Tight talent market opens up opportunities for skilled freelancers

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Today’s tight talent market offers opportunities for the self-employed, who take advantage of companies turning to contractors to fill millions of open positions.

“It’s a great time to look for work,” said Kim Garstein, senior vice president of Robert Half International, a recruiting company. “I’ve been doing this for two decades and it’s the cheapest for candidates I’ve ever seen. “

Tight talent market

More than half of the country’s employers are looking for workers. And there just aren’t enough skilled workers to fill all the vacancies, Garstein says.

In addition, as companies return to their offices, an increasing number of employees are leaving the ship. Some 75% of workers say they want to be able to work from home at least part of the time. A third of workers say they will quit if they are forced to return to the office, according to Robert Half’s 2022 wage guide, which just ended.

This small talent market has created the perfect environment for freelancers, especially those who are qualified and have many years of experience. Hiring just takes too long. For example, 38% of companies surveyed said they were hiring more independent contractors, and 45% said freelancers already made up more than half of their workforce. Notably, 39% of workers see contract work as the next step in their career path.

Zoe Rem, a freelance product designer, says her professional background shows how demand has skyrocketed. Two years ago, she was still a part-time bartender to make ends meet. Now she is a full time freelance writer earning six figures.

“There are so many jobs out there, and it’s all a contract position,” she says.

Most Popular Jobs

Most of the most in-demand jobs are in tech, according to Robert Half. These include front-end developers, user experience and digital marketing experts, and systems security managers.

There is also a strong demand for financial and administrative experts, ranging from assistants to accountants.

Higher salary

All of this leads to better wages. While overall pay levels have risen just under 4%, salaries in some high-demand areas are increasing twice as much, according to Robert Half. And 48% of companies say they pay signing bonuses to new hires.

Set your rates

This gives freelancers the option of increasing their rates, notes Rem. However, since not many freelancers want to risk losing out on a job, she suggests you do so in a thoughtful way. Look for the average salary for the job (s) you do. (You can start by using Half’s salary calculator here.)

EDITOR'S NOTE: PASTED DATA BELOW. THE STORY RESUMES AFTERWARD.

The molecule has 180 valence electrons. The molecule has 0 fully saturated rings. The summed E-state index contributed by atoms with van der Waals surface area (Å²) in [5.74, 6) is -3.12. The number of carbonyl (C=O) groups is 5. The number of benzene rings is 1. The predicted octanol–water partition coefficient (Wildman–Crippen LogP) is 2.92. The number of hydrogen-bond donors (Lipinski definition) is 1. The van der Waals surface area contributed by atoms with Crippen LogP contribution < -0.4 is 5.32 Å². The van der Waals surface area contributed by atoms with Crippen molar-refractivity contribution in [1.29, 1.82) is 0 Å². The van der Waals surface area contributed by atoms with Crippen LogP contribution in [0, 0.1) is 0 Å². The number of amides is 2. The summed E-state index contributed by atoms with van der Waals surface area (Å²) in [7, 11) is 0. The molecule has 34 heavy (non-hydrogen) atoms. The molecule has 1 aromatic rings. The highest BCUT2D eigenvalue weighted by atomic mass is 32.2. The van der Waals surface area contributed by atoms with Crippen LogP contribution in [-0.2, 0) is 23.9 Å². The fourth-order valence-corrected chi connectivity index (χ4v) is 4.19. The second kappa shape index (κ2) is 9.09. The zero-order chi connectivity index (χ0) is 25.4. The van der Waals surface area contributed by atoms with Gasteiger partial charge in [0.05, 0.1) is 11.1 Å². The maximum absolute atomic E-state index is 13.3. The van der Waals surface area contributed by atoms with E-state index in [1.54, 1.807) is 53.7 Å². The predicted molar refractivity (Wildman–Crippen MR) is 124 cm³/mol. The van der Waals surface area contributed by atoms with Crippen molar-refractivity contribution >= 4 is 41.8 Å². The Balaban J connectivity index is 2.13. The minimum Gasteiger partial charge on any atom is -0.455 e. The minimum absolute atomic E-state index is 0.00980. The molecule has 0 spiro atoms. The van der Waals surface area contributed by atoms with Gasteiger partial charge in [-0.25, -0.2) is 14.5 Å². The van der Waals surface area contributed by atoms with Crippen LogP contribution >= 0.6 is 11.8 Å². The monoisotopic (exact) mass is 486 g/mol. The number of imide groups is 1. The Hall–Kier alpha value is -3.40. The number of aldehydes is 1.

But also add the cost of perks, such as paid time off and health insurance, she suggests. After all, companies pay these costs for their employees. If you rush to replace a full-time worker, you should get the equivalent of that salary, if not more.

She plugs the numbers into a spreadsheet to figure out how much she needs to charge per hour or per project.

Don’t be afraid to ask for more than you think you can get, adds Lorenzo Parks, a St. Louis-based web developer.

“The worst that can happen is for the customer to say no,” he says. “But most of the time, that’s just the start of a negotiation.”

Where to find jobs

Notably, while COVID-19 has brought the workforce home, it has also fueled rapid growth in independent online platforms that connect screened workers to customers. Parks and Rem list their services on Braintrust, where you can set your own rates, paying the platform a small fee for the connection.

Braintrust specializes in technology jobs, ranging from user experience and design to site engineering and cybersecurity. FreeUp, Catalant, and Toptal are other sites for tech workers.

Robert Half finds work for accountants, human resources experts, administrative staff, and marketing, legal and healthcare professionals. Business is so dynamic that the site has added a smartphone app so it can alert potential contractors to work in progress. In the past year alone, the app has alerted workers to over a million job postings.

Other sites that connect skilled workers to clients include FlexProfessionals (legal, accounting); WAHVE (insurance, human resources); Creatively and Working Not Working (conception, marketing, film); and SMA (engineering, project management).

There are also many consulting firms, such as GLG, Zintro, and Maven, which connect experts with clients who need advice or temporary help with logistics, accounting, or little else. whatever.

Kristof is the editor of SideHusl.com, a freelance website that reviews money making opportunities in the gig economy.


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